Diamonds transported by rivers are called alluvial deposits. These deposits are usually the easiest to mine.

Alluvial operations are often found in Sierra Leone, Angola, and South Africa. Collection from some alluvial deposits yields over 90% gem-quality diamonds.

Marine deposits are formed when rivers carry the diamonds to the ocean.

The wave action of oceans accumulates diamonds at the base of the surf zone. In some areas, the sea level dropped, leaving diamonds on beach deposits.

Marine deposits are common in the Atlantic coast of South Africa and Namibia.

Marine diamonds have survived the action of the waves, therefore, have a higher quality and higher carat.

Some marine deposits may be found offshore and require remote-controlled mining vehicles. Source: Gemscience.

Geographic Sources of Diamonds

Diamonds used to come from India and Borneo. You can find these mines on the map. Nevertheless, these sites have been depleted.

In the 19th century, Brazil and South Africa became common sources of diamonds. Today, diamonds come from different places worldwide.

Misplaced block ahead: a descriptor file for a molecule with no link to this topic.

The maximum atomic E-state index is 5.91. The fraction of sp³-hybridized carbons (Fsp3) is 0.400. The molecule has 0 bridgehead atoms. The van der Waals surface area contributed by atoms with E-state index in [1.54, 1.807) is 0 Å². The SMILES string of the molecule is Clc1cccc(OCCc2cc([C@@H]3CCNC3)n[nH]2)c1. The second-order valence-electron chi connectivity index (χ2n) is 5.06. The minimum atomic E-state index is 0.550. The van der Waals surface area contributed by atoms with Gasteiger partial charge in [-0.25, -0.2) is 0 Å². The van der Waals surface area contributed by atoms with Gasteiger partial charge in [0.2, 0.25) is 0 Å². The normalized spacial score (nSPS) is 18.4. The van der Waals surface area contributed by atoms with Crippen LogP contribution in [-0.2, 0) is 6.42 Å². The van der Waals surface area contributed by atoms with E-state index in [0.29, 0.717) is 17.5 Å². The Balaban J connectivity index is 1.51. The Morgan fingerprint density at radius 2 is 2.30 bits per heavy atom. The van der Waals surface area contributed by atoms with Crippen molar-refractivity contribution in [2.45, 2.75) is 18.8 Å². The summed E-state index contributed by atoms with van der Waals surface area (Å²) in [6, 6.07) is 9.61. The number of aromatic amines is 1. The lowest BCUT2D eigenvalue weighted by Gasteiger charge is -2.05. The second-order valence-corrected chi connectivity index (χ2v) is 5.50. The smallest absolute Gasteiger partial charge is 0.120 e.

Because diamonds are 99.95% made of carbon, the differences in chemical composition may help researchers find where diamonds come from.

Russian diamonds are known for their fluorescence as they incorporate nitrogen into the crystal lattice as part of their formation.

Diamonds from Sierra Leone may have a yellow tint. While the diamonds from Australia are pink or red.

Largest Diamond Mines

Aikhal, Rusia

Aikhal is a mine in Sakha (Yakutia) in Rusia. This mine is estimated to contain 175.5 million carats (Mct) of probable reserves.

The mine has several deposits mined through pipes and open-pit methods.

Jwaneng, Botswana

This mine is estimated to hold 166.6 Mct.

This is considered to be the world's richest diamond mine by value.

Udachny, Rusia

Udachny diamond mine is located in the Eastern-Siberian Region of Yakutia, Russia. This is the third-largest diamond mine and the world's fourth-deepest open pit mine.

The Udachny pit is currently 630m deep. Mining at the Udachnaya kimberlite pipe has been going on since 1971.